Stories Tragedy

Land Of Milk & Honey

“It’s time,” the smugglers mutter, steely-eyed, unblinking. “It’s time.”

“Martina,” her mother whispers a final directive. “You be Martin until these men take you over the border.” She zips up her daughter’s padded jacket and inspects her newly shorn hair. Just 11 years old. She can pass for a boy.

“Yes,” Martina replies, meeting her mother’s gaze with one just as determined.

“You know what to do, yes?”

“I do.”

“And if any of these men try to hurt you . . .” her mother’s voice drops even lower, trailing off.

“I will slice their throats.”

Her mother recoils a bit at her daughter’s stoic expression, talking of killing as easily as picking out a nail polish color. But growing up under an utterly corrupt government, illegal drugs and violent crime rife in the streets, and schools terrorized by gun violence, there is no other recourse for Martina.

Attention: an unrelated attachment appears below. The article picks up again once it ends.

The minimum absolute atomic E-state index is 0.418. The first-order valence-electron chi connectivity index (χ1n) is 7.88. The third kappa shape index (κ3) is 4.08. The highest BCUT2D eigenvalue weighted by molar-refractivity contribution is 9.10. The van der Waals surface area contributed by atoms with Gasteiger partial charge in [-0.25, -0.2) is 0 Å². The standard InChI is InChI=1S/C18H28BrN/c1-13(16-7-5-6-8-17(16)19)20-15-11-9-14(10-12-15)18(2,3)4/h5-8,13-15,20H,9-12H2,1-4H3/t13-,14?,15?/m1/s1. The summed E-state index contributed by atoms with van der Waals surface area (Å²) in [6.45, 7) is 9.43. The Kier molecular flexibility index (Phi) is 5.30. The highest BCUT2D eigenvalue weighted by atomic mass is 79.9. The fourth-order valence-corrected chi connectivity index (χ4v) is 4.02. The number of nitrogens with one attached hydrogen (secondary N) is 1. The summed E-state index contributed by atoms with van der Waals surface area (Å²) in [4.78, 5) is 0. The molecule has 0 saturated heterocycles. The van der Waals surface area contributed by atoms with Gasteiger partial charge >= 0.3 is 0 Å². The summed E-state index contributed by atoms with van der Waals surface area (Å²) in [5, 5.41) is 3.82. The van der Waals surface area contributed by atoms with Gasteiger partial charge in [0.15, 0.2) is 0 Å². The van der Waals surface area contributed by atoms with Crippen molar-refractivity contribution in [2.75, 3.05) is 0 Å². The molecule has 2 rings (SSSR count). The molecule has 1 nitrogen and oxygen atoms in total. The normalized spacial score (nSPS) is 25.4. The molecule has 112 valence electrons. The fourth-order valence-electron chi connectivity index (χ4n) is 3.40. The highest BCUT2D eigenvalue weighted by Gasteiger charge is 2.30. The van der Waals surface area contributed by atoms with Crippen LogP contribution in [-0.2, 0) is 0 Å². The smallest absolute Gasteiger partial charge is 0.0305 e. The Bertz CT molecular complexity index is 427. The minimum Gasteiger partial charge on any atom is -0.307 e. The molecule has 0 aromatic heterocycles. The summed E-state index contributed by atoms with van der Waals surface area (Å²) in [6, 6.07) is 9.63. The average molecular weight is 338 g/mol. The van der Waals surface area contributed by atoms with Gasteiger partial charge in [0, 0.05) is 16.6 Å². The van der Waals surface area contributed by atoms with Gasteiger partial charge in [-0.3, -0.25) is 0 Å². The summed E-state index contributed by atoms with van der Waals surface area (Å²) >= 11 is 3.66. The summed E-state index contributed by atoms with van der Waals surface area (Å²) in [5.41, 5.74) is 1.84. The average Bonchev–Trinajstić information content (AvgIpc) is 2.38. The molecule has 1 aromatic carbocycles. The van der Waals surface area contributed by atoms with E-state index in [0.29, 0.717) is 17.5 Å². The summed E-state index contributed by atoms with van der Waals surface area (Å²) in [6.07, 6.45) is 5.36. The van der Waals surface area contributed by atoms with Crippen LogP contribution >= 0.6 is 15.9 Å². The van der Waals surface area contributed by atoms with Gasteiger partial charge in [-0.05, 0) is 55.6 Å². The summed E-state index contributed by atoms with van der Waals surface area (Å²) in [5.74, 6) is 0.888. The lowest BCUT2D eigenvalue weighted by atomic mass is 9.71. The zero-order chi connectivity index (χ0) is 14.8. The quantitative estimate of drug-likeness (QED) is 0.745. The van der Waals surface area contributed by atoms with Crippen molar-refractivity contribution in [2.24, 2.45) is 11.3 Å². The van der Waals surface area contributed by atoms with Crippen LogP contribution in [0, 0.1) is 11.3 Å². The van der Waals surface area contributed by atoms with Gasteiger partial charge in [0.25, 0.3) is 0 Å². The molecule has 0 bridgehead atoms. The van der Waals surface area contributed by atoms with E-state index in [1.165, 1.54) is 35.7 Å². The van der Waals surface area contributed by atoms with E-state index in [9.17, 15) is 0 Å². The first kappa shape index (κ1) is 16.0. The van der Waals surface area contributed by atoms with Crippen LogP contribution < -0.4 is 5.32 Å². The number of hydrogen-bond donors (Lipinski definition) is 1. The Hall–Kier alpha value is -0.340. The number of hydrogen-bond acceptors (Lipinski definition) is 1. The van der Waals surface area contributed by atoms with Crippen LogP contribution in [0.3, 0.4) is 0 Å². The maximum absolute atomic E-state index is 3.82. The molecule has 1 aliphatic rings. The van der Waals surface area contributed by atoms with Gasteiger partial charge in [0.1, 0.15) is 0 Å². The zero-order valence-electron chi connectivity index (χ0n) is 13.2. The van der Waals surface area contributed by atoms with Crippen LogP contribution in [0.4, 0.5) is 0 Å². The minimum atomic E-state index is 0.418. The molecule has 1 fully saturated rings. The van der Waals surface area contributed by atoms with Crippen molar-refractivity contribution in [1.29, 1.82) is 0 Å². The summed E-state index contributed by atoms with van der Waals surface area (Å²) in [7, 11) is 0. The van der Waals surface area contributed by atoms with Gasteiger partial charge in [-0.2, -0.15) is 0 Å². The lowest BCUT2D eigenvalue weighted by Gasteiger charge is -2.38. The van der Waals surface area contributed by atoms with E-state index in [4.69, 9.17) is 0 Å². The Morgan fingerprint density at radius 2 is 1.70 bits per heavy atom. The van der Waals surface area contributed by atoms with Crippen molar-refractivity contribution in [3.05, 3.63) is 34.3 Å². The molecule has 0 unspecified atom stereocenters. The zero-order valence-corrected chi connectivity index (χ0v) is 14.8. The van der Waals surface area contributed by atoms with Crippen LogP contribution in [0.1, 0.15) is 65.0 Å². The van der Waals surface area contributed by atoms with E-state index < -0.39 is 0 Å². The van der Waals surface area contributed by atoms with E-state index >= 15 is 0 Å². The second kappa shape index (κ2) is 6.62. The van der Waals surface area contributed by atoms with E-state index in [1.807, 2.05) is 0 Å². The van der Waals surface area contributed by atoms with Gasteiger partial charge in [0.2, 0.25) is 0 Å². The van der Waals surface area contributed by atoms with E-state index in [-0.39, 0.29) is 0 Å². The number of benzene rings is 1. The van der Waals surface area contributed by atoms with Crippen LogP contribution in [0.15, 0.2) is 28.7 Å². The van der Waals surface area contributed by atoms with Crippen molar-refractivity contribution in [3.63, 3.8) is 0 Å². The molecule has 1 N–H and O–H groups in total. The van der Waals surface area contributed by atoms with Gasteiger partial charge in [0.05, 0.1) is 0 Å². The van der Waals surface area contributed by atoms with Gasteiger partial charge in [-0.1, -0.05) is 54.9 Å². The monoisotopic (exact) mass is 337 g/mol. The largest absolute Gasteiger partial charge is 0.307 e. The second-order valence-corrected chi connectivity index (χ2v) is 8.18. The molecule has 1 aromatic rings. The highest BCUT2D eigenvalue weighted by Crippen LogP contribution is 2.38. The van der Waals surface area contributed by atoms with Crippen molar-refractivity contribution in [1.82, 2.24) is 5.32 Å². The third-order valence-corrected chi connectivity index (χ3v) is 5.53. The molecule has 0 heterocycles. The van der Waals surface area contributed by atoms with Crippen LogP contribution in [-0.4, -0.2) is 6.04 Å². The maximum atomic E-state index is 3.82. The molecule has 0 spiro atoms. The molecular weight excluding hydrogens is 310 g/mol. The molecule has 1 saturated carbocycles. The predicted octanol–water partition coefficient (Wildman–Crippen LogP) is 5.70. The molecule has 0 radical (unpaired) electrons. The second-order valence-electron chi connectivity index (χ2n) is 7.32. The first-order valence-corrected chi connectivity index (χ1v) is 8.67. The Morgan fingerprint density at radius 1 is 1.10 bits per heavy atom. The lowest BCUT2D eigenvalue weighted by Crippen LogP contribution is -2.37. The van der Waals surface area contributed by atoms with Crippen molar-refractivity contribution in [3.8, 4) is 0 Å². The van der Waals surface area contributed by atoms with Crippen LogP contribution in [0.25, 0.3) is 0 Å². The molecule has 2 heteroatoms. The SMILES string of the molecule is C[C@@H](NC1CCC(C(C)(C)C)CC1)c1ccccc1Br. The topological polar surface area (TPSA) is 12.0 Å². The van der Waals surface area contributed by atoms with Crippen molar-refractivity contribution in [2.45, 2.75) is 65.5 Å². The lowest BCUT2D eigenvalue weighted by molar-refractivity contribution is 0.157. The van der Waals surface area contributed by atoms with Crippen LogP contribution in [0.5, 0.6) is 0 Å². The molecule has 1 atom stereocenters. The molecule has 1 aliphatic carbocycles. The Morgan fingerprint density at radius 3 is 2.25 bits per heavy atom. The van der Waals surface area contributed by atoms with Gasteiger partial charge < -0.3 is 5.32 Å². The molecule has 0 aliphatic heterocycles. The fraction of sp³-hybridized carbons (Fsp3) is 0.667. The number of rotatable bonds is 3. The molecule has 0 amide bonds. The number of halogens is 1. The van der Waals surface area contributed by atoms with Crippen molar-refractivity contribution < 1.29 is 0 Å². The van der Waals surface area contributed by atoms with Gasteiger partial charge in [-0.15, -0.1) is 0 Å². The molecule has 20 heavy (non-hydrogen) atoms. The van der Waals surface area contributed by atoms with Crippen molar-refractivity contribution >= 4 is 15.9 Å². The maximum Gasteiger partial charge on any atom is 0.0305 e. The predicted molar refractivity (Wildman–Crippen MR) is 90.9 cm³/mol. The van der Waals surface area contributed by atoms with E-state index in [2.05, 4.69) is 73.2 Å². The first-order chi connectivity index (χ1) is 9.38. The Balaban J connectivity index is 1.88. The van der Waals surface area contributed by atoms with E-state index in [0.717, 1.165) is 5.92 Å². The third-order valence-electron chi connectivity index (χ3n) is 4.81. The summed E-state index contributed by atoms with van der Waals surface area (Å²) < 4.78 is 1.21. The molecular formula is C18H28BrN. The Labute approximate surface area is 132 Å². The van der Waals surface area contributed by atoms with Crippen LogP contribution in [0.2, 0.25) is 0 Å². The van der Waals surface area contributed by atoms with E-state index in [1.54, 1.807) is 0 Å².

The smugglers seem impatient, almost hostile to both mother and child. For a moment, Martina’s mother almost asks for the money back. Forget leaving her disguised daughter with these strangers to cross the border into another country. She will take Martina home and cook for her. Yet, tomorrow will offer nothing more for either of them. If Martina is to have a better life, she needs to leave this country.

“Do what you need to do,” her mother says, giving her daughter one last embrace. She folds a small handful of crumpled foreign currency into Martina’s hand. It’s all she has. She’s sold anything of value for this chance.

“Goodbye, mother.” Martina turns to leave, following quickly after the men who no longer wait.

“I will see you soon,” her mother calls, but the lie dies on her lips.

“Thank you—” Martina turns, looking back with her dark, ageless eyes.

Martina’s mother puts her hands over her heart. Her child was always so independent, so capable. God will protect her, far away from this godless land.

Martina knows her mother will watch until the group disappears into the night. She adopts a more masculine walk and lumbers after the smugglers, silently, a baseball cap pulled down low over her dirty face.

🜋 🜋 🜋